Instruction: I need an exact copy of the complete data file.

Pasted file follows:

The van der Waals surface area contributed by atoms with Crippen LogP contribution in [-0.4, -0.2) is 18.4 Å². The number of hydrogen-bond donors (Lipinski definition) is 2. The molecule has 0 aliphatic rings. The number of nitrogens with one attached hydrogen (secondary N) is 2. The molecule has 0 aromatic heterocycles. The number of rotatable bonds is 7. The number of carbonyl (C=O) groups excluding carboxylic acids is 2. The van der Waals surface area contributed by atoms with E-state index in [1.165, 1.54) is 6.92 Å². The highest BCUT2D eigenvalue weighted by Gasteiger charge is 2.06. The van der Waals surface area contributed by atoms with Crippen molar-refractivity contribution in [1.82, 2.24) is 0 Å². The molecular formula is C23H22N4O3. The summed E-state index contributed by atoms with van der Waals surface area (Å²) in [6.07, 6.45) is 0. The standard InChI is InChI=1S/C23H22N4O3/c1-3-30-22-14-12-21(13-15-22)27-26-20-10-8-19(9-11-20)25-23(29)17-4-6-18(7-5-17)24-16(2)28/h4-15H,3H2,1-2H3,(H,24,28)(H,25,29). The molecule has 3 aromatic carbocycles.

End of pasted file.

The van der Waals surface area contributed by atoms with Crippen LogP contribution in [-0.4, -0.2) is 18.4 Å². The number of hydrogen-bond donors (Lipinski definition) is 2. The molecule has 0 aliphatic rings. The number of nitrogens with one attached hydrogen (secondary N) is 2. The molecule has 0 aromatic heterocycles. The number of rotatable bonds is 7. The number of carbonyl (C=O) groups excluding carboxylic acids is 2. The van der Waals surface area contributed by atoms with E-state index in [1.165, 1.54) is 6.92 Å². The highest BCUT2D eigenvalue weighted by Gasteiger charge is 2.06. The van der Waals surface area contributed by atoms with Crippen molar-refractivity contribution in [1.82, 2.24) is 0 Å². The molecular formula is C23H22N4O3. The summed E-state index contributed by atoms with van der Waals surface area (Å²) in [6.07, 6.45) is 0. The standard InChI is InChI=1S/C23H22N4O3/c1-3-30-22-14-12-21(13-15-22)27-26-20-10-8-19(9-11-20)25-23(29)17-4-6-18(7-5-17)24-16(2)28/h4-15H,3H2,1-2H3,(H,24,28)(H,25,29). The molecule has 3 aromatic carbocycles.